• You'd be surprised how little Anna actually features in her own game. In fact, it's debatable if she appears at all (because True Art Is Incomprehensible).
  • The Arkham Knight from Batman: Arkham Knight, while still extremely important, is The Dragon to the game's real Big Bad, Scarecrow.
  • Cross of Xenoblade Chronicles X serves as a witness to the plot which is about humanity's survival with Elma at the helm, although symbolically, the "X" represents alien life of the unknown which Elma is an alien herself.
  • Seen in a few installments of the Dark Parables; the fourth game is called The Red Riding Hood Sisters and the fifth is The Final Cinderella. The actual protagonist of all of the games is a woman known as the Fairy Tale Detective.
  • LISA: Lisa herself only appears in one of the games, outside of as a hallucination. Her death, however, kickstarts the plot of all games onward.
  • In Princess Tomato in the Salad Kingdom, the protagonist and player character is Sir Cucumber, who must rescue the eponymous princess.

    Visual Novels 

    Web Animation 

  • Rusty and Co.: A party member, but the lead character is clearly Mimic.
  • Zelfia: The character Zelfia has appeared exactly three times. The title refers more to the series' Arc Words
  • Unicorn Jelly: The real main character is arguably Chou, who does most of the heavy lifting and gets most of the focus, especially towards the end. The POV character is Lupiko (most of the time). Uni, the title character, is just the supporting Team Pet.
  • Kurami: Ana Kirkland is the main character, while Kurami is the infant cousin whom she is raising. To avoid confusion, author Deon Parson announced in January 2016 that he'd be changing the strip's name to Life With Kurami.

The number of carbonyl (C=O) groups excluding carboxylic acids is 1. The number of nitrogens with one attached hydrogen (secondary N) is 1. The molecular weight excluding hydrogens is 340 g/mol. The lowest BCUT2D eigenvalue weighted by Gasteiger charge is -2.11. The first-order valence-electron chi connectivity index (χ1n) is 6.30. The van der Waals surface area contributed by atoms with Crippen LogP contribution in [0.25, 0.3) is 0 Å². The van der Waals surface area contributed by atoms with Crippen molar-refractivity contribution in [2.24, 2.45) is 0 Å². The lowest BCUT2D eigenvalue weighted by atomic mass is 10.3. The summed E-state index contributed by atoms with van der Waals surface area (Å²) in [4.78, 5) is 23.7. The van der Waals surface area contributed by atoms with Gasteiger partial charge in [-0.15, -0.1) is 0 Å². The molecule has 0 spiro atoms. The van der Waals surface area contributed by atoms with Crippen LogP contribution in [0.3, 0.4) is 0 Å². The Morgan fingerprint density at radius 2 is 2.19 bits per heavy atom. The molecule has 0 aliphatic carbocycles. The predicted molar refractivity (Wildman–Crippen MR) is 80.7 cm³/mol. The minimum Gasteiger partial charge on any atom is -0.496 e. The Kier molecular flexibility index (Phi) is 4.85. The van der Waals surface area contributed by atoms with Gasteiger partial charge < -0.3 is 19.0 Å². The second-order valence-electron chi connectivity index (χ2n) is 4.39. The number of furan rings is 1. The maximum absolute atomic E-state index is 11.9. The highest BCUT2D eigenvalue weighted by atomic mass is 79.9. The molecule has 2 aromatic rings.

• Oglaf: The titular Oglaf has shown up maybe a handful of times in the entire comic.
  • Lotus Cobra Is Evil: With the One-Word Title "Gary" strip, named for the character who's being posed questions.

    Western Animation 
  • Half true for The Amazing Chan and the Chan Clan. Charlie Chan only would appear at the beginning and end of the episodes which mainly dealt with his kids engaging in Scooby-Doo antics.
  • Timmy Turner is the main protagonist of the The Fairly OddParents. The title characters grant his wishes, teach him lessons, and generally serve as parental substitutes, since his actual parents constantly neglect him.
  • Foster's Home for Imaginary Friends: Bloo & Mac are the protagonists. Neither of the Fosters are the main character: Madame Foster is the owner of the titular home that takes in "abandoned" imaginary friends (including Mac's friend Bloo), while her granddaughter Frankie is the caretaker. Out of the titular imaginary friends, Bloo is the Deuteragonist.
  • In Gawayn, the heroes are searching for the crystal of Gawayn in order to break the curse on Princess Gwendolyn, but it is not clear who Gawayn actually is (or was), though presumably he's meant to be the one from Arthurian legend.
  • Pixel Pinkie: Nina is the main protagonist while the titular Pixel Pinkie is the deuteragonist
  • TRON: Uprising is about Beck acting as Tron under his order, not about Tron himself.
  • Wat's Pig: Wat is the protagonist, his brother the king is the deuteragonist, and the present.
  • Wildfire is about a young girl, Princess Sara, and her efforts to reclaim her rightful throne. The title refers to a magical talking horse who is sworn to protect her..